Obviously, because the events of 70 A.D. did not include the physical resurrection of the dead, any effort to tie Jesus’ prophecy to the events that surrounded the destruction of Jerusalem and the Temple, is seen to be a clear distortion of the passage. When we simply acknowledge Jesus’ clear reference to Isaiah’s prophecy, there is no room for the Preterist view that Jesus was speaking of the events of 70 A.D. Jesus’ Olivet Discourse is a prophecy the entirety of which is concerning the last days, all of which are yet future.

This statement coupled with the fact that he tags “Gary Demar” in his post, suggests to me that he is trying to disprove preterism. However, he overstates his case in replying to preterism. That is, Richardson seems to badly want the beginning of birth pangs to be a future event, so he errors by making them connected to the period just before the resurrection. But it does not have to be either/or.  A futurist does not have to stretch the biblical evidence to tie the beginning of birth pangs in with the time of Jacob’s trouble. They can still still occur in the future, as I have shown elsewhere.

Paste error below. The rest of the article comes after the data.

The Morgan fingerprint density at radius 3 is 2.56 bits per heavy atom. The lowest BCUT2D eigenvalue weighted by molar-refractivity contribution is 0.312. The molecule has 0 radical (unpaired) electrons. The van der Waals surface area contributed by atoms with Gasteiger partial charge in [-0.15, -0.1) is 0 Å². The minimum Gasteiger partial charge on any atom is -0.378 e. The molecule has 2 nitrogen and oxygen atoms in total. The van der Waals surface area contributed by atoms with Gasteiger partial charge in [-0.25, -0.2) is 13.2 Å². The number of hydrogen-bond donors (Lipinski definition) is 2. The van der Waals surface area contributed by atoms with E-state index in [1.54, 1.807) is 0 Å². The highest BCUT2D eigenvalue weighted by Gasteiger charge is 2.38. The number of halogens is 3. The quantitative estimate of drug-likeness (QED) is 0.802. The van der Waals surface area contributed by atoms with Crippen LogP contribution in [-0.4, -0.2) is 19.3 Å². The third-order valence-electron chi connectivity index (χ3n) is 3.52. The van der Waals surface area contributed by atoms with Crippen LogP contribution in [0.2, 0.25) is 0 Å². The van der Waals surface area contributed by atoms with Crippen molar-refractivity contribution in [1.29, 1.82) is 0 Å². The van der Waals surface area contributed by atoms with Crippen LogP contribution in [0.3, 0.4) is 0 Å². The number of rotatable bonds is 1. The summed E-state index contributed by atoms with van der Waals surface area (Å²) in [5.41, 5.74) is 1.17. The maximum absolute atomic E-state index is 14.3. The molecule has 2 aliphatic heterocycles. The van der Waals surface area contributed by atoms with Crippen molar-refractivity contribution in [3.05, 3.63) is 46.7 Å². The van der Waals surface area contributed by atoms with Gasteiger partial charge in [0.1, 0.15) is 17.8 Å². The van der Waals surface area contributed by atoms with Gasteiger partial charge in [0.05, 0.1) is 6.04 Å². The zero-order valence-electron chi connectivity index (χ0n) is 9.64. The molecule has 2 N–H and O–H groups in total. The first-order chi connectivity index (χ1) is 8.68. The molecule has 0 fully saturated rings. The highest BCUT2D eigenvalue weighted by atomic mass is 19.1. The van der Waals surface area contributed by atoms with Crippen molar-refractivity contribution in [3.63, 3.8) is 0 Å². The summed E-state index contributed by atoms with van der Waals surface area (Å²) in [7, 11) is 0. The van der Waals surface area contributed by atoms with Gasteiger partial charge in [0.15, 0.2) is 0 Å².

Richardson wrote that his article will be “brief and very limited.” Sometimes on such an important subject it is better not to write at all on a subject if it is terse because it can be more confusing and raise more questions than answers. Perhaps he will expand on his article in the future and take some of these points in consideration.

He seems to have started a series on Matthew 24, so we will continue to evaluate his exposition on this pivotal prophetic text.

(Incidentally, some will claim that Jesus’ use of this metaphor is the same use that Paul uses in 1 Thessalonians 5 applied to the day of the Lord’s wrath. This is deeply mistaken, and I have written on that before.)